The news published into today’s EY Regional Economic Forecast that Yorkshire ranks at the foot of the table when it comes to GVA and employment prospects makes for grim reading as we count out the final few days of the year.
The accountancy and advisory firm reports that, while Yorkshire is a strong and growing economy, it is not growing as quickly as many of its competitors.
The South East, predictably tops the league table for growth prospects at 2 per cent GVA growth until 2020. The national average lies at 1.5 per cent. Yorkshire comes in at 1.4 per cent, with only the North East below us.
Worse is that the prediction for jobs growth is flat, with employment expected to increase by just a pathetic 0.1 per cent, with the majority of the growth somewhat predicted to take place in Leeds.
Perhaps most worrying is the news that Manchester is named as joint fastest growing city in the country.
I have to say I, much like EY’s senior partner for Yorkshire, Suzanne Robinson, found the gloomy outlook surprising.
From SMEs to large corporates I have found the mood around the region to be largely positive despite the tumultuous backdrop in which they are required to do business.
What is not surprising however is the reasons behind the malaise.
Once again transport issues, skill levels and an over arching need for better-supported Local Enterprise Partnerships are all cited as areas that require urgent attention.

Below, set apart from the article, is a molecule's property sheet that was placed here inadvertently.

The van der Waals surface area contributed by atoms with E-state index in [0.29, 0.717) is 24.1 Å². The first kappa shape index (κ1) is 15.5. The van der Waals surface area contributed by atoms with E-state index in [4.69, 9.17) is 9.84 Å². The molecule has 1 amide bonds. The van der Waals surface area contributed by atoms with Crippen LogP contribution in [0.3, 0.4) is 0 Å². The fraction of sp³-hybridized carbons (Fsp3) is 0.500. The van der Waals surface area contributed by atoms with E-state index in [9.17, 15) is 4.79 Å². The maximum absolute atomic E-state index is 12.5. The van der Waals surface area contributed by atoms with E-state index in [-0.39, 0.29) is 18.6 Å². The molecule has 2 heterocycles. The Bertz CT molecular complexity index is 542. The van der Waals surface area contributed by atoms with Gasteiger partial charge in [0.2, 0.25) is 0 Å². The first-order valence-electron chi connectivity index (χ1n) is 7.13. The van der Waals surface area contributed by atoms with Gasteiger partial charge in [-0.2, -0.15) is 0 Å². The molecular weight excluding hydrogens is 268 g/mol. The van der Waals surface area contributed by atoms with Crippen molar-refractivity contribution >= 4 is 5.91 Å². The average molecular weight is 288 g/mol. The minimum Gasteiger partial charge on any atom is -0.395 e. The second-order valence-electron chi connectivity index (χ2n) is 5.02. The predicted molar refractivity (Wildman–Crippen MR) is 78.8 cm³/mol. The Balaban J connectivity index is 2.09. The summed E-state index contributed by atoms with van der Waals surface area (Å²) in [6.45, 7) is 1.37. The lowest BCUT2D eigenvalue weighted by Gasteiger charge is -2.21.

It is clear that there is no easy fix for all of these areas.
Even if Chris Grayling decided this morning that Northern Powerhouse Rail is an essential infrastructure project for the whole country it would still not be operational for decades.
Improving skill levels is a national project. And as for better funding for the regions, we are already at a disadvantage due to the lack of locally elected mayors. One only needed to see last month’s Budget to realise that it is those places with devolution agreements in place that will find greater favour with Whitehall.
So what can be done in the here and now?
Firstly connectivity. One of the key issues identified by EY was that towns were falling behind cities when it came to GVA.
There are myriad reasons for this but one of the main ones is that the broadband services is not up to scratch.
It cannot be right that we have a two-tier system for digital connectivity. It is as vital a utility as water and electricity. Improvements from the public and private sector in this regard are a must.
Secondly, there has never been a more vital time for this region to fight tooth and nail for its say over Brexit.
A regional trade strategy which enables all of our regions’ strengths to be represented can afford a opportunity for a bright future for Yorkshire’s towns, cities and villages.
The fact that the lunacy of hard Brexit looks increasingly unlikely is without doubt in all of interests too.
Finally, and I know this column touches on devolution frequently, but this needs to be sorted once and for all.
I have long advocated the One Yorkshire approach to this matter and consider it unquestionably the best and most powerful for the whole region.
However we need something, anything, as a matter of urgency on this matter and we need the leaders to carry it out.
I do not wish to dishearten readers. We are still a growing, prosperous, innovative and compassionate regional economy and one which is attractive on a global basis.
But we can and must be doing better in many areas.
I don’t have time for New Year’s Resolutions but Yorkshire really has no shortage of ideas as to what path it must take in 2018. Below average is not good enough for this great county.